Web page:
Ah, 2015: the gift that keeps on giving. The number of fantastic hip-hop releases this year has already become dizzying. Without even attempting to make a comprehensive list, Drake, A$AP Rocky, Kendrick Lamar, Earl Sweatshirt, Young Thug, Vince Staples, Future and Chief Keef have all dropped outstanding albums in the past nine months. What’s most remarkable, however, is the emergence of artists that basically had no right to be taken seriously. 

Mac Miller entered the rap game as a white, Jewish lacrosse player from the suburbs of Pittsburgh and spent years meddling with frat-rap before becoming a reclusive drug addict. While his more traditional fans were likely turned off by his psilocybin-infused projects like Faces and Delusional Thomas, it seems that Mac’s drug-fueled chamber of reflection has emerged stronger than ever before. GO:OD AM is undoubtedly his best work yet, and he knows it.

Mac Miller
GO:OD AM
Warner Bros. Records
B+

“When In Rome” sees Mac literally beat his chest and yell, “I’M AT THE TOP OF MY GAME.” At that moment, he hits a peak that he’s never hit before. You get the sense that this is his magnum opus. For the first time in, well, ever, Mac spits with the highest order of conviction. The drug-induced self-doubt and confusion that characterized much of his earlier work has given way to a more pure, clear-headed sense of direction and hunger that aligns with the development of fellow “most improved rappers” like Big Sean and Tyler, The Creator. Mac used Faces to announce that he didn’t care if his next high was his last (word to Amy Winehouse), but on album-opener “Brand Name,” he prays he doesn’t join the infamous 27 Club. This is a changed man.

“Brand Name,” featuring some of the most lush production this year, sets the tone for the rest of the album. Mac’s turned into the type of guy that takes pride in his extreme work ethic, à la Kanye West, and it comes through with lines like “I work harder than anybody you know / I’m done with tricks, don’t need no money to blow.” The aim isn’t making “Forbes 30 Under 30” on his major-label debut; he is focused on his craft.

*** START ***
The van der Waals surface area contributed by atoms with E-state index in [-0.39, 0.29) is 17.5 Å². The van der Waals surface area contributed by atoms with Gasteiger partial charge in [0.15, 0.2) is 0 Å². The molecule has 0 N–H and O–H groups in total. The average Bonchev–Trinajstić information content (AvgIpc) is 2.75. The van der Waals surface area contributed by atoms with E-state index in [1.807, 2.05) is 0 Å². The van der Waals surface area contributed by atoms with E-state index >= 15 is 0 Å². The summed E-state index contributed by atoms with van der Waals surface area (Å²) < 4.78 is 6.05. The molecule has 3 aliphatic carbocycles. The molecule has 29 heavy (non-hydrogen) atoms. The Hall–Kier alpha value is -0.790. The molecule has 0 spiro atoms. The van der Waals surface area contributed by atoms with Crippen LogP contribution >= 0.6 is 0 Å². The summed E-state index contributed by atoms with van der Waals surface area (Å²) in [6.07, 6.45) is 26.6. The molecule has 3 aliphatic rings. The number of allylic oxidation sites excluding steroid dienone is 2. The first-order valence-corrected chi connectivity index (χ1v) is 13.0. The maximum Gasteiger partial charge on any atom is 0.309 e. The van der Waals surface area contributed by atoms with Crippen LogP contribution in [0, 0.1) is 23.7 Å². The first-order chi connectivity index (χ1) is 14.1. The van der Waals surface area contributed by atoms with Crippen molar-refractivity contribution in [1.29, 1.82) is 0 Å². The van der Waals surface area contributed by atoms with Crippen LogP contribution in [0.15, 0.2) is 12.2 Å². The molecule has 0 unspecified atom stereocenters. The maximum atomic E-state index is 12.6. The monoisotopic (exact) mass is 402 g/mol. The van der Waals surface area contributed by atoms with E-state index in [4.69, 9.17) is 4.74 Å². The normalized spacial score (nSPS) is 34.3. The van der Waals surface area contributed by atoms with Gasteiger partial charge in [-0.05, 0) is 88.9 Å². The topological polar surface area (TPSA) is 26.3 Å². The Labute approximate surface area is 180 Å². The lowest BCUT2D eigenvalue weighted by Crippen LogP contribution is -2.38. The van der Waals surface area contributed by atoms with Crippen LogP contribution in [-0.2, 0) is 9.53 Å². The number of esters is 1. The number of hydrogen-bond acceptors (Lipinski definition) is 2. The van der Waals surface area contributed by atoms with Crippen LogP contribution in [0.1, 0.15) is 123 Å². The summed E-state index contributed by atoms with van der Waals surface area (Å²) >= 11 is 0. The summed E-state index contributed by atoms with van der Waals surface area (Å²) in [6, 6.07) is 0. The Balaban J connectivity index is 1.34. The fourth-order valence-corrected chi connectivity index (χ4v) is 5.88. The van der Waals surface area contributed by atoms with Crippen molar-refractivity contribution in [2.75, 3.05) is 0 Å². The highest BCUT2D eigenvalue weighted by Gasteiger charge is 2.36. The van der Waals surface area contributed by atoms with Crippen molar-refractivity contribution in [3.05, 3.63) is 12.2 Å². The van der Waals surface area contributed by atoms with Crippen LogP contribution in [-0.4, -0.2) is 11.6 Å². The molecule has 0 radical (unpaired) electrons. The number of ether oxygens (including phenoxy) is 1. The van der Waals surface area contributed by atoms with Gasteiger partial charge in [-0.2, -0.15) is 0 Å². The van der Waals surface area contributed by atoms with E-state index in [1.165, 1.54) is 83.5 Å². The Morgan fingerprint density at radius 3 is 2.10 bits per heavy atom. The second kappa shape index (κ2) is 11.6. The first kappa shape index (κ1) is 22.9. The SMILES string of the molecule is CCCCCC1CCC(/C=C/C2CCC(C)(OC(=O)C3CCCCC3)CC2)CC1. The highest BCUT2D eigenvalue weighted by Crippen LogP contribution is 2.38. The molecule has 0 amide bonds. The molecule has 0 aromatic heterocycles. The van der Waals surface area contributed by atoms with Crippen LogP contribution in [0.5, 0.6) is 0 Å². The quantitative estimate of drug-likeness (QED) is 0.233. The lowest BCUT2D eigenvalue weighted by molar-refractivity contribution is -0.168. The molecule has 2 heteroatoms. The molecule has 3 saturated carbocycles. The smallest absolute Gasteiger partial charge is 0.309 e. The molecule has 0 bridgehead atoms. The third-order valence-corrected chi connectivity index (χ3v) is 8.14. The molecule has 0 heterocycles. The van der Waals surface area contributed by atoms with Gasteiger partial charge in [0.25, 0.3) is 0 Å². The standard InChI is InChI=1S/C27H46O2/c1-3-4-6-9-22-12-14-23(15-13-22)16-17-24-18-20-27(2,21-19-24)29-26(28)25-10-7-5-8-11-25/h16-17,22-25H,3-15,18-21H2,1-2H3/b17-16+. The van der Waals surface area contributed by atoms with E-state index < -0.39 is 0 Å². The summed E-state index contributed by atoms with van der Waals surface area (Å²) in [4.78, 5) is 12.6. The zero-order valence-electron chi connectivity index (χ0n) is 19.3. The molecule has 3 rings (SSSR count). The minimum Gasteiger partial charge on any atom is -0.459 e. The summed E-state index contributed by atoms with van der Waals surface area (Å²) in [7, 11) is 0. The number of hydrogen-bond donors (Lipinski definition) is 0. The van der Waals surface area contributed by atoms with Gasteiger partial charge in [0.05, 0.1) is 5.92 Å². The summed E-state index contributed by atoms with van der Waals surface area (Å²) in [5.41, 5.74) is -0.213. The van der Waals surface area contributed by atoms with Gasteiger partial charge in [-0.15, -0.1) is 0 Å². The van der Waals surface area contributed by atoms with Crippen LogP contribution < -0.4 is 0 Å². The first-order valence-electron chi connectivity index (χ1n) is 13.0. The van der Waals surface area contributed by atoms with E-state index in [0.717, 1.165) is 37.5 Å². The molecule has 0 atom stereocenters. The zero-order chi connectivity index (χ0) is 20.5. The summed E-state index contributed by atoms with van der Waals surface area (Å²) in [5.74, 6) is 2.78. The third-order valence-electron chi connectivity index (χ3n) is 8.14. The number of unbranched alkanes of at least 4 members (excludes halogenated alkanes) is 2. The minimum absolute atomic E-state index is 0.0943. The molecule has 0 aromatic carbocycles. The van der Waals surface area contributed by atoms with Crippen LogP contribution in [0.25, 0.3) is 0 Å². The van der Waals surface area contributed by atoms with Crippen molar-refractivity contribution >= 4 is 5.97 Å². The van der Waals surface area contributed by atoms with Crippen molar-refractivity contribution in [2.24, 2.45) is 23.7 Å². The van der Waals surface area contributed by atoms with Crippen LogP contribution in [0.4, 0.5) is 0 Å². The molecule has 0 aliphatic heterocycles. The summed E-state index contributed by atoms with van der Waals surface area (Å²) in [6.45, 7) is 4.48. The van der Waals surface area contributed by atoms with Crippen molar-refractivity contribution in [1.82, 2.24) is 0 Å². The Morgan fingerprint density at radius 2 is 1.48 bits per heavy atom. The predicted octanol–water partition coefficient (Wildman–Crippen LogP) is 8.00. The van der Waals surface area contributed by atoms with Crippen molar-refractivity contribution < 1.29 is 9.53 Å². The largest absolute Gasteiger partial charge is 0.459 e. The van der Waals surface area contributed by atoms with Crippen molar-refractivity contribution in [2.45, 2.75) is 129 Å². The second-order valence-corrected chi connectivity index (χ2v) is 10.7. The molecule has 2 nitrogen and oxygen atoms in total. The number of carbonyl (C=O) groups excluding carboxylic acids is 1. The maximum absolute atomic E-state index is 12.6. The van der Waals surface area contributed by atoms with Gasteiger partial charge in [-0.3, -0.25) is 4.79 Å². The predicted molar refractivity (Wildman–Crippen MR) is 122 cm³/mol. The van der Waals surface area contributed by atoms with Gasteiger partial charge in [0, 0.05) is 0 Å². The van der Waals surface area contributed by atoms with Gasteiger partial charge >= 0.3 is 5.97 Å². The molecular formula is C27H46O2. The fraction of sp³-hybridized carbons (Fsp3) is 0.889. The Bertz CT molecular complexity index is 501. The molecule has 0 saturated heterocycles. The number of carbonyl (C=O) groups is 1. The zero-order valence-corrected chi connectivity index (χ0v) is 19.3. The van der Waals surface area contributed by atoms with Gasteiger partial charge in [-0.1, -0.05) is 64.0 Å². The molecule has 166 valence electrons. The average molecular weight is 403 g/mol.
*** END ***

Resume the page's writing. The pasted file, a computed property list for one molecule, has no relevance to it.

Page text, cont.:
Mac’s self-awareness on GO:OD AM highlights his constant emphasis on building a personal narrative. “Back when I first made 100 grand … thought I was the shit” on “100 Grandkids” spins some humor into his very serious development from a “teen rapper” to a composed, legitimate artist. He’s been in the game for so long that we tend to forget how young he is: only 23. He was 19 when the video for “Donald Trump” came out and shot him to suburban fame from coast to coast. On the latter half of “100 Grandkids,” a woman’s voice annoyingly weaves between left and right channels, murmuring “Lemme get some money …” and for a moment, we can understand what it feels like to have leeches at our necks for a substantial part of our adolescent and artistic development.

If anything captures Malcom’s newfound wisdom, it’s the Lil B feature on “Time Flies.” BasedGod himself makes a fleeting appearance to drop some delectable based interludes. “Watch as time goes, time moves, time flow. How do we handle these things? I am time, we are time, and we have control.” Again, the four years separating Mac from “Donald Trump” have been an absolute rollercoaster through DatPiff fame, psychedelic reflection and finally a poised adulthood. He’s handled the growing pains of his career rather admirably for a millennial tossed in the deep end, sharpening his creative vision and fending off “white rapper” stigmas along the way. More so than any of his other projects, GO:OD AM is Mac’s strongest claim that maybe we should start taking him seriously.

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